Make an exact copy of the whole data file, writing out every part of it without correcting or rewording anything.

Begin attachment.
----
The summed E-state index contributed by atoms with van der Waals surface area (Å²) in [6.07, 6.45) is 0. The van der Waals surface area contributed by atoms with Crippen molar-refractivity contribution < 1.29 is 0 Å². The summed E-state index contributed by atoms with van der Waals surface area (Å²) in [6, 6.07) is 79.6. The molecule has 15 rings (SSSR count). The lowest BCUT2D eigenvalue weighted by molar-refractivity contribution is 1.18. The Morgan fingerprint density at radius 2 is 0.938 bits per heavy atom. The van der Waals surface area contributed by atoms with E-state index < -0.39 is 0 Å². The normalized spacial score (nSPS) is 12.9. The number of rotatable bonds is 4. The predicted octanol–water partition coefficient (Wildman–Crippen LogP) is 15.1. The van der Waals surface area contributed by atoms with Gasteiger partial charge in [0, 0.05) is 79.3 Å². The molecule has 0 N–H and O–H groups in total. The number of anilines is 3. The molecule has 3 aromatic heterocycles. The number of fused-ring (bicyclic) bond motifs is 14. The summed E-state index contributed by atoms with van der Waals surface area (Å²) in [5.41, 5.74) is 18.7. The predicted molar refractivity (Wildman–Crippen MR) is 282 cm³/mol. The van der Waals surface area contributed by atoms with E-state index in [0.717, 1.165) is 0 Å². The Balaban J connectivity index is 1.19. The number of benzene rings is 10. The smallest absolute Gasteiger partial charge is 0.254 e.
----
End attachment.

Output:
The summed E-state index contributed by atoms with van der Waals surface area (Å²) in [6.07, 6.45) is 0. The van der Waals surface area contributed by atoms with Crippen molar-refractivity contribution < 1.29 is 0 Å². The summed E-state index contributed by atoms with van der Waals surface area (Å²) in [6, 6.07) is 79.6. The molecule has 15 rings (SSSR count). The lowest BCUT2D eigenvalue weighted by molar-refractivity contribution is 1.18. The Morgan fingerprint density at radius 2 is 0.938 bits per heavy atom. The van der Waals surface area contributed by atoms with E-state index < -0.39 is 0 Å². The normalized spacial score (nSPS) is 12.9. The number of rotatable bonds is 4. The predicted octanol–water partition coefficient (Wildman–Crippen LogP) is 15.1. The van der Waals surface area contributed by atoms with Gasteiger partial charge in [0, 0.05) is 79.3 Å². The molecule has 0 N–H and O–H groups in total. The number of anilines is 3. The molecule has 3 aromatic heterocycles. The number of fused-ring (bicyclic) bond motifs is 14. The summed E-state index contributed by atoms with van der Waals surface area (Å²) in [5.41, 5.74) is 18.7. The predicted molar refractivity (Wildman–Crippen MR) is 282 cm³/mol. The van der Waals surface area contributed by atoms with E-state index in [0.717, 1.165) is 0 Å². The Balaban J connectivity index is 1.19. The number of benzene rings is 10. The smallest absolute Gasteiger partial charge is 0.254 e.